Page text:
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Dr. Ing. h.c. F. Porsche AG, often shortened to Porsche AG, or just Porsche, is a German sports car manufacturer, founded in 1931 by then Austrian Ferdinand Porsche, the engineer who also created the first Volkswagen. The company is located in Zuffenhausen, a city district of Stuttgart, Baden-Württemberg.

Type                        Public

                                (Xetra: POR3)

                               (FWB: POR3)

Founded               1931 by Ferdinand Porsche and Ferry Porsche

Headquarters       Stuttgart, Baden-Württemberg, Germany


Key people           Dr. Wendelin Wiedeking, CEO and President

Industry                 Automotive

Products               Automobiles

Revenue                €7.273 billion (2006), €6.57 billion (2005)

Employees           11,910 (2005)

Website                www.porsche.com



In a May 2006 survey, Porsche was awarded first place as the most prestigious automobile brand by Luxury Institute, New York; it questioned more than 500 households with a gross annual income of at least US $200,000 and a net worth of at least US $720,000.  The current Porsche lineup includes sports cars from the Boxster roadster to their most famous product, the 911. The Cayman is a hard top car similar to the Boxster in a slightly higher price range. The Cayenne is Porsche's mid-size luxury SUV. The Carrera GT supercar was phased out in May 2006. Future plans include a high performance luxury saloon/sedan, the Panamera

Porsche was awarded the 2006 J.D. Power and Associates award for highest Nameplate Initial Quality Study (IQS) of automobile brands.  As a company, Porsche is known for weathering changing market conditions with great financial stability, while retaining most production in Germany during an age when most other German car manufacturers have moved at least partly to Eastern Europe or overseas. [citation needed] The headquarters and main factory are still at Stuttgart-Zuffenhausen, but the Cayenne (and formerly the Carrera GT) is produced in Bratislava, Slovakia, and Leipzig, Germany. Most Boxster and Cayman production is outsourced to Valmet Automotive in Finland. The company has been highly successful in recent times, and indeed claims to have the highest profit per unit sold of any car company in the world, although its total profits are significantly lower than Toyota's. Porsche has for many years offered consultancy services to various other car manufacturers. Studebaker, SEAT, Daewoo, Subaru and Yugo have consulted Porsche on engineering for their cars or engines. The Lada Samara was partly developed by Porsche in 1984. Porsche also helped Harley-Davidson design their new engine in their newer V-Rod motorcycle.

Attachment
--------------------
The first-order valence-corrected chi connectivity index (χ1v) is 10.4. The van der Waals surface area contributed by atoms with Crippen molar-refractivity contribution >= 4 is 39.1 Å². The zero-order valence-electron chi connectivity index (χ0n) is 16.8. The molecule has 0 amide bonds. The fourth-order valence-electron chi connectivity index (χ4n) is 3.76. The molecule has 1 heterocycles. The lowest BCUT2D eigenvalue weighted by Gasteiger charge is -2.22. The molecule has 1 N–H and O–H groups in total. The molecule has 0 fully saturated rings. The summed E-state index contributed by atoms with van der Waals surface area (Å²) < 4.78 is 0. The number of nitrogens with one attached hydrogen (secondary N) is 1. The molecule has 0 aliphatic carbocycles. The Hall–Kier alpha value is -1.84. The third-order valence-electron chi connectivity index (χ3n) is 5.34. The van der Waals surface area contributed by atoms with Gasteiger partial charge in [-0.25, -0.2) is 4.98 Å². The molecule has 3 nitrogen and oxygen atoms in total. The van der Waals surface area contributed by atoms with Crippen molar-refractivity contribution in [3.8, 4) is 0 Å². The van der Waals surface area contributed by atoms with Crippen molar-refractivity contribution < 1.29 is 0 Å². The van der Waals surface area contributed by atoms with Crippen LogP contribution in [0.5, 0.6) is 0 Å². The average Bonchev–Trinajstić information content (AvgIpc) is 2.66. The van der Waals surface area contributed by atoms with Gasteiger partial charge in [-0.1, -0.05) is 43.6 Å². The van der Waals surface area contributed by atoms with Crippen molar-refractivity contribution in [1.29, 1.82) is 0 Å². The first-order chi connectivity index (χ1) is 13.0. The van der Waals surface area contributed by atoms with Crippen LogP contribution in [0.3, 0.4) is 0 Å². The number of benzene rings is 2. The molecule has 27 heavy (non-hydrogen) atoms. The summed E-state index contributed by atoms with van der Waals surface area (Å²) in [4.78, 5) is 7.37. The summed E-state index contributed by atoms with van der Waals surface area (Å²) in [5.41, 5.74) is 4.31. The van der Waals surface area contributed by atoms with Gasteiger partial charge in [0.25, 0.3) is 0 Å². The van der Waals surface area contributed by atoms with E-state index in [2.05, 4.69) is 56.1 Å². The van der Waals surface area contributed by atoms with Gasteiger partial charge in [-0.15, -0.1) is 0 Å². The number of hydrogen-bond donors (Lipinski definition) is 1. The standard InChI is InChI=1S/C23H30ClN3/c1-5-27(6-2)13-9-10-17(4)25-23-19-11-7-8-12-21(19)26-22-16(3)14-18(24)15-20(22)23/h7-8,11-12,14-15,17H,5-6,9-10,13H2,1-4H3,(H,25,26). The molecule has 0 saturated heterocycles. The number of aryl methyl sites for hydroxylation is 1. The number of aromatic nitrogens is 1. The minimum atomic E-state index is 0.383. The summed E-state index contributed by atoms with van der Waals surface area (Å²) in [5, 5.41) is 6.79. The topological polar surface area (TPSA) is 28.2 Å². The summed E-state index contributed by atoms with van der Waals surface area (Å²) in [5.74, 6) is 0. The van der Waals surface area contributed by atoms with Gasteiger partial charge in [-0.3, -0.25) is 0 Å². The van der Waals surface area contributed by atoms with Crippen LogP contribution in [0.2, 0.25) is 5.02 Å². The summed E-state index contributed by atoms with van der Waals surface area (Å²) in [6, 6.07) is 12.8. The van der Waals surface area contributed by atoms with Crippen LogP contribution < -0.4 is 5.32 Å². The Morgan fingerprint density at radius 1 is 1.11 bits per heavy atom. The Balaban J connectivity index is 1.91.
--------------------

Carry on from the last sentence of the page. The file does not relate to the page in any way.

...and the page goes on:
In racing, Porsche's main rival has traditionally been Ferrari, though their production vehicles appeal to quite different personalities, if similar demographics. The rivalry is therefore primarily because of both companies' storied racing heritage and the fact that some of their vehicles are of comparable performance. Porsche has a reputation for offering equal or higher performing cars than the more expensive Ferrari models, while overall Ferrari sells far fewer cars at much higher prices (for example, there are no Ferraris under US $100,000, while several Porsches are priced below that figure). In the daily-driver marketplace, Porsche's traditional rivals are its fellow German automakers Mercedes-Benz, Audi, and BMW (the Boxster competes directly with the BMW Z4 and the Mercedes-Benz SLK, for instance), as well as Lotus, Jaguar, and Maserati. Ferrari, on the other hand, competes more directly with firms such as Lamborghini, Bugatti and Aston Martin

Auto racing:

Porsche in motorsport Porsche has been successful in many branches of auto racing, scoring a total of more than 28,000 victories. Porsche is currently the world's largest race car manufacturer. In 2006, Porsche built 195 race cars for various international motor sports events. In 2007, Porsche is expected to construct no less than 275 dedicated race cars (7 RS Spyder LMP2 prototypes, 37 GT2 spec 911 GT3-RSRs, and 231 911 GT3 Cup vehicles





Porsche Type 110

Porsche AP Series

Porsche Junior (14 hp)

Porsche Standard (25 hp)

Porsche Super (38 hp)

Porsche Master (50 hp)

Porsche 312

Porsche 108F

Porsche R22

Porsche AP16


Consumer models


356 (1948–1965)

550 Spyder (1953–1957)

911 (1964–Present)

   911 (1964–1989)

   930 (1975–1989)

   964 (1989–1993)

   993 (1993–1998)

   996 (1998–2004)

997 (2004–Present)

912 (1965–1969)

914 (1969–1975)

924 (1976–1988)

928 (1978–1995)

944 (1982–1991)

959 (1986–1988)

968 (1992–1995)

Boxster (1996–Present)

    986 (1996–2005)

    987 (2005–Present)

Cayenne (2002–Present)

Carrera GT (2004–2006)

Cayman (2006–Present)

Panamera (2008–Unknown)

GT1 (2009-Unknown)

Roxster (Unknown)